In his iron-willed determination to resist the "Svengali-like effect Jays GM J.P. Ricciardi has upon fans," Rich has apparently become blind to what is happening all around him. Maybe he should talk to some of us, who can point out the differences between the 2004 club and the 2001 model. Our "reverence" might be less of a head-scratcher.
_Matthew E - Saturday, February 14 2004 @ 12:13 AM EST (#78619) #
I just had to point out that Griffin will be one of the very few disappointed people in Toronto if the Jays do make the playoffs this year. He'll be out of ammo for cheap shots.

No, he won't. He could just give Ash all the credit for the win, because it was Ash who brought in Halladay and Wells and all those guys. Obviously, we'd all be suckers for thinking Ricciardi had anything to do with it, when Ash might have delivered a playoff appearance a year earlier. For that matter, even Ricciardi might have, if only Rogers had given him the money to do so.
_Ryan Day - Saturday, February 14 2004 @ 12:34 AM EST (#78620) #
In the admittedly unlikely event of the Jays making the playoffs, Griffin can also point out that while the team may have been good, it didn't steal any bases or bunt and so therefore isn't as good as the 1961 Yankees. And of course, anything short of a World Series win will be totally unsatisfactory.

Just out of curiousity, though: Did Ricciardi have any sort of "cult following" prior to being hired by the Jays? I knew DePodesta's name, but can't say I'd ever heard of Ricciardi before he was interviewed for the job.
_Matthew E - Saturday, February 14 2004 @ 12:22 PM EST (#78621) #
I don't think so. I hadn't heard of him either.

In Jeff Blair's Globe column (COMN) today he refers to 'the fawning affections of the season subscribers' and 'the cult of J.P.'. I guess it's something of a new thing for fans to be so conscious of the identity and activity of the general manager, and for the GM to be such a focal point in public discussions of the team. For someone who's been covering baseball for a long time, this must be a little bemusing, and maybe it's one reason why Richard Griffin reacts to Ricciardi the way he does.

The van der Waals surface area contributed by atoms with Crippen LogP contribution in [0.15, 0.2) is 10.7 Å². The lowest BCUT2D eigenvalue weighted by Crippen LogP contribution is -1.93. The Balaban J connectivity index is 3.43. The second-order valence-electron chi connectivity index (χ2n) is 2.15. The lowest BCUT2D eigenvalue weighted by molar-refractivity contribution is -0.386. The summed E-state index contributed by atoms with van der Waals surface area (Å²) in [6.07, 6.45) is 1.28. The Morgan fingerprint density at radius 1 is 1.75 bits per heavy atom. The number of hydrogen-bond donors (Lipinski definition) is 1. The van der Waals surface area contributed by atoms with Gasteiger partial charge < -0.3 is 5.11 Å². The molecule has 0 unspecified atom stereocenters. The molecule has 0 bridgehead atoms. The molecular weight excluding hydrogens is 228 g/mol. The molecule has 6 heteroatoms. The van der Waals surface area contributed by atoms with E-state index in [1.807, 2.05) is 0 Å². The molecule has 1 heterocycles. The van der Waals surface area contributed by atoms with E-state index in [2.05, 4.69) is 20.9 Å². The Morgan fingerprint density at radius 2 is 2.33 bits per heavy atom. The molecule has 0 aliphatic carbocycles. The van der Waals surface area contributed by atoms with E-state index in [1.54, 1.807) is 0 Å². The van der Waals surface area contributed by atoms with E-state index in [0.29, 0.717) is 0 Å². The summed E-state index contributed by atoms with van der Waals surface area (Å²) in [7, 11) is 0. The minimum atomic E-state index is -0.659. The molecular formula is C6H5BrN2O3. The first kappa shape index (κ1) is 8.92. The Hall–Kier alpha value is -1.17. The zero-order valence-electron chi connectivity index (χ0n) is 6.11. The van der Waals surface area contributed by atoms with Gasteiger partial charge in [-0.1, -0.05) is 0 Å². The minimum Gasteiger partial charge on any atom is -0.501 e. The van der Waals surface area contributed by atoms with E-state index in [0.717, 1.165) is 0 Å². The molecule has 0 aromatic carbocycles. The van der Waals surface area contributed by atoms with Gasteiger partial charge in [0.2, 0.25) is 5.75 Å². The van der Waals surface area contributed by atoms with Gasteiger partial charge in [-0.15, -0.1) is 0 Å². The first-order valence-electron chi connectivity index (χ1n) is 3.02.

_Spicol - Saturday, February 14 2004 @ 01:15 PM EST (#78622) #
ARod to the Yanks? COMN to see it.

The best part is when it is suggested that ARod would concede SS to Jeter and move to 3B. Sophisticated defensive metrics everywhere are cringing at the thought.

It's a fun rumour though. Maybe they could then pick up Nomar to play 2B.
_R Billie - Saturday, February 14 2004 @ 01:32 PM EST (#78623) #
At least the Yankees would have one good infielder. Unfortunately they'd be keeping the lesser one at a more important defensive position.
_Rob - Saturday, February 14 2004 @ 02:26 PM EST (#78624) #
Looks like Doug Creek is going to the Cards (COMN). Any reason they'd want him?
_Brent - Saturday, February 14 2004 @ 02:50 PM EST (#78625) #
At least the Yankees would have one good infielder. Unfortunately they'd be keeping the lesser one at a more important defensive position.

Someone already mentioned this over at Primer, but if the Yankees aquire A-Rod and shift him to 3B, this will be the tell-tale sign that the Yankees believe that Jeter is a good fielder and that they seem to be blind to the criticism that almost everyone I've talked to agrees with: that Jeter is a terrible, terrible defensive SS.

Looks like Doug Creek is going to the Cards (COMN). Any reason they'd want him?

It's only a minor league deal, so I guess it's not that bad. If there are some significant injuries on my staff, I'd throw Creek out there to stop the bleeding. However, if this were a major league deal, I'd be pooh-poohing this one all the way to Friday.
_Jordan - Saturday, February 14 2004 @ 02:53 PM EST (#78626) #
I have a theory on the "cult of JP." Yes, Ricciardi is charismatic, intelligent and well-spoken, which helps enormously in a town where his GM competition is the likes of John Ferguson and Glen Grunwald. But I think a lot of Jays fans have bought into Ricciardi because (a) he articulated and implemented a clear vision and organizational culture for the team, which no one has done in this city (for any sports team) since Pat Gillick, and (b) he's almost 0% bullsh*t -- he rarely dissembles, he's as straight about players' and coaches' performances as he can be, and he gives the strong impression of having nothing to hide. I think that kind of (sometimes painful) directness has impressed fans who are used to tired cliches, vague promises and annual disappointments. Ricciardi is a natural leader, and people are hungry for leadership these days. Granted, I'd be less impressed with this leadership had the Jays lost 90 games last year -- but they didn't, and success breeds confidence in the plan (and the planners) that produced it.